Is your car cyber secure? If it uses the standard Uconnect system, used by thousands of Chrysler vehicles, it’s not. Two hackers have developed a method to hack into a car’s system and take absolute control of it, wherever it is, from anywhere in the U.S. The new system has exposed a fundamental flaw in the configuring of car systems that could potentially render thousands of cars across North America susceptible to cyber attacks from unknown faceless hackers. Questions have been raised, chief among them, are automakers doing everything to secure the end users?
The two hackers who have developed the system to randomly hack into vehicle systems are Charlie Miller and Chris Valasek. In a recent test, through a laptop connected to the internet and stationed 10 miles away, the two managed to easily take control of a Jeep Cherokee, rendering the driver powerless against an anonymous force. The two started by taking control of the Jeep’s vents, letting out a stream of hot air that sent the driver sweating bullets. They then took control of the radio, switching channels wirelessly, before sending the car wipers into overdrive. All this happened as the driver was inside, panicking. The big play came when they completely overrun the car systems, paralyzing the accelerator, killing the brakes and steering the Jeep into a ditch. The test driver was left dumbfounded.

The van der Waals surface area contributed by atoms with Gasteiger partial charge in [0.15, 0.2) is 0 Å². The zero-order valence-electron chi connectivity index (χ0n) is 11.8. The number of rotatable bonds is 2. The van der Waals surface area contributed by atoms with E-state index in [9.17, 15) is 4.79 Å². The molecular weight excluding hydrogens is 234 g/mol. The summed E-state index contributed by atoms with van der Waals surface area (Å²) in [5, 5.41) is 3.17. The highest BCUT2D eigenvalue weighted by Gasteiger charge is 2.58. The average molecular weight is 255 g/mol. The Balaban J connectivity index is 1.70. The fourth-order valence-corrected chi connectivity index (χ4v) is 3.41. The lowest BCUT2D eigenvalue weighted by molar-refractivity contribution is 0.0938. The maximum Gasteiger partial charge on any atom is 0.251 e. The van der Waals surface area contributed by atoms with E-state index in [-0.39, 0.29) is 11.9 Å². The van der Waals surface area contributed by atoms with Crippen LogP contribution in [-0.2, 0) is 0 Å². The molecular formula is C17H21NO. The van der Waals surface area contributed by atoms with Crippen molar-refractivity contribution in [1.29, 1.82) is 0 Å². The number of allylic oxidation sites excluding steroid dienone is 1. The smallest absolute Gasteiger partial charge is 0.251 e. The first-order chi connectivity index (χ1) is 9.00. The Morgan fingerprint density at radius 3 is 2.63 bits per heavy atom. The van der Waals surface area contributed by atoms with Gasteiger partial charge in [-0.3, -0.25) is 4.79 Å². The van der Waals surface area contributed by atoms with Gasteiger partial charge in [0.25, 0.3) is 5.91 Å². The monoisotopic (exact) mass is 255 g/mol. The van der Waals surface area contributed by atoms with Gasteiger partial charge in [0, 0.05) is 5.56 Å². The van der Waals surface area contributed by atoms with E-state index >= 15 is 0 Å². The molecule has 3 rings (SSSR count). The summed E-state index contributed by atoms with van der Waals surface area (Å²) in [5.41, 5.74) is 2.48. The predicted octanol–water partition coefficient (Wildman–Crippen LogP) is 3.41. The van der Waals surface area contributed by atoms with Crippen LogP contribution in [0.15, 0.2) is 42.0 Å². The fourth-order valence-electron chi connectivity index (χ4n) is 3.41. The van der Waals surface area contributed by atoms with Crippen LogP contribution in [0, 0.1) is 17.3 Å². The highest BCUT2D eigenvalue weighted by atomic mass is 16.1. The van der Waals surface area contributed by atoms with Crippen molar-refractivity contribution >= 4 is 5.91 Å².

The new study revealed just how much hacking had grown and just how little automakers are doing to secure the end users. According to Miller, their full arsenal includes controls that kill the engine, lower speed, unhook seat belts and even engage or disengage car brakes. The driver is absolutely powerless every time. According to the hackers, the security breach is possible only because the Jeep, like almost all cars today, are fitted with Uconnect operators, an internet connecting feature that controls the vehicle operations including navigation, entertainment and even WiFi connections. According to the two, the system allows them to easily figure out a car’s IP address, locate it from anywhere in America and take control of it effortlessly. Miller quipped, “From an attacker’s perspective, it’s a super nice vulnerability.”
The potential harm the system holds is enormous, inconceivable to drivers all over, unsettling for automakers and nerve wracking for U.S. authorities. Up to 41,000 vehicles can be located and seamlessly broken into wirelessly. The security threat posed is stupendous.
Thankfully the two hackers have revealed that they would share their knowledge with the world at the Black Hat conference on security to be held in Las Vegas next month. The two have even been sharing their research with Chrysler to help develop a new system that will ensure vehicles in the U.S. are attack proof.
Miller and Valasek have exposed a fundamental weakness in vehicle manufacturing. Through sharing their research with automakers, the two will surely play a huge role in making car systems hijack proof. In the end, it is the everyday American who will be more secure.